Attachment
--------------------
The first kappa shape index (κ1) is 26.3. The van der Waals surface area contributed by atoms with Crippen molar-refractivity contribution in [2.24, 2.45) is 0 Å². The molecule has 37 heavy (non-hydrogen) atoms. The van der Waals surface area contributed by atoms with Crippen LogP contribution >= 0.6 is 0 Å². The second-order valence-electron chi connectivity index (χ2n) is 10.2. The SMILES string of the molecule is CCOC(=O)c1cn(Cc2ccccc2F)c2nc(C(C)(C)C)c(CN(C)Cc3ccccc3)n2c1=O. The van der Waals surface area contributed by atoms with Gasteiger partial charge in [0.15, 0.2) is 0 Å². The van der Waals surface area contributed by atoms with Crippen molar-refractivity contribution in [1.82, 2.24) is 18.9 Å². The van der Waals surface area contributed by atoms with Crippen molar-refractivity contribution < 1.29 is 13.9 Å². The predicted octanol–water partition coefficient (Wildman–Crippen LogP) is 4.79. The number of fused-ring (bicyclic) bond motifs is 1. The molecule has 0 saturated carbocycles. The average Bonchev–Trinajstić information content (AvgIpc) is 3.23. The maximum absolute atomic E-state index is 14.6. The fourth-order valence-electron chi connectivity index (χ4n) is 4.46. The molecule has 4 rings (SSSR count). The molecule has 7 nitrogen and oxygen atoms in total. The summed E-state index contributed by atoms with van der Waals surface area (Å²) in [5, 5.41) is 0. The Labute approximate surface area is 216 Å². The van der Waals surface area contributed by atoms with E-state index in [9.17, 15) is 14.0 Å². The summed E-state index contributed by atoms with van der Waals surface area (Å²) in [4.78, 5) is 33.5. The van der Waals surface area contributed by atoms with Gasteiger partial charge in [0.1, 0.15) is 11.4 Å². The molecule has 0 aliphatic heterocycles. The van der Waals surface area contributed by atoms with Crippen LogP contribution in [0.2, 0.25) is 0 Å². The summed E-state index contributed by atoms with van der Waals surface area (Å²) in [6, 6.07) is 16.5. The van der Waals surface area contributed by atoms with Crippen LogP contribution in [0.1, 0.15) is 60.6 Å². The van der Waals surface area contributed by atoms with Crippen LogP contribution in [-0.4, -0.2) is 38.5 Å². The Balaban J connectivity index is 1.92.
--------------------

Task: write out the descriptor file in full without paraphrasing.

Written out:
The first kappa shape index (κ1) is 26.3. The van der Waals surface area contributed by atoms with Crippen molar-refractivity contribution in [2.24, 2.45) is 0 Å². The molecule has 37 heavy (non-hydrogen) atoms. The van der Waals surface area contributed by atoms with Crippen LogP contribution >= 0.6 is 0 Å². The second-order valence-electron chi connectivity index (χ2n) is 10.2. The SMILES string of the molecule is CCOC(=O)c1cn(Cc2ccccc2F)c2nc(C(C)(C)C)c(CN(C)Cc3ccccc3)n2c1=O. The van der Waals surface area contributed by atoms with Gasteiger partial charge in [0.15, 0.2) is 0 Å². The van der Waals surface area contributed by atoms with Crippen molar-refractivity contribution in [1.82, 2.24) is 18.9 Å². The van der Waals surface area contributed by atoms with Crippen molar-refractivity contribution < 1.29 is 13.9 Å². The predicted octanol–water partition coefficient (Wildman–Crippen LogP) is 4.79. The number of fused-ring (bicyclic) bond motifs is 1. The molecule has 0 saturated carbocycles. The average Bonchev–Trinajstić information content (AvgIpc) is 3.23. The maximum absolute atomic E-state index is 14.6. The fourth-order valence-electron chi connectivity index (χ4n) is 4.46. The molecule has 4 rings (SSSR count). The molecule has 7 nitrogen and oxygen atoms in total. The summed E-state index contributed by atoms with van der Waals surface area (Å²) in [5, 5.41) is 0. The Labute approximate surface area is 216 Å². The van der Waals surface area contributed by atoms with E-state index in [9.17, 15) is 14.0 Å². The summed E-state index contributed by atoms with van der Waals surface area (Å²) in [4.78, 5) is 33.5. The van der Waals surface area contributed by atoms with Gasteiger partial charge in [0.1, 0.15) is 11.4 Å². The molecule has 0 aliphatic heterocycles. The van der Waals surface area contributed by atoms with Crippen LogP contribution in [0.2, 0.25) is 0 Å². The summed E-state index contributed by atoms with van der Waals surface area (Å²) in [6, 6.07) is 16.5. The van der Waals surface area contributed by atoms with Crippen LogP contribution in [0.1, 0.15) is 60.6 Å². The van der Waals surface area contributed by atoms with Crippen LogP contribution in [-0.4, -0.2) is 38.5 Å². The Balaban J connectivity index is 1.92.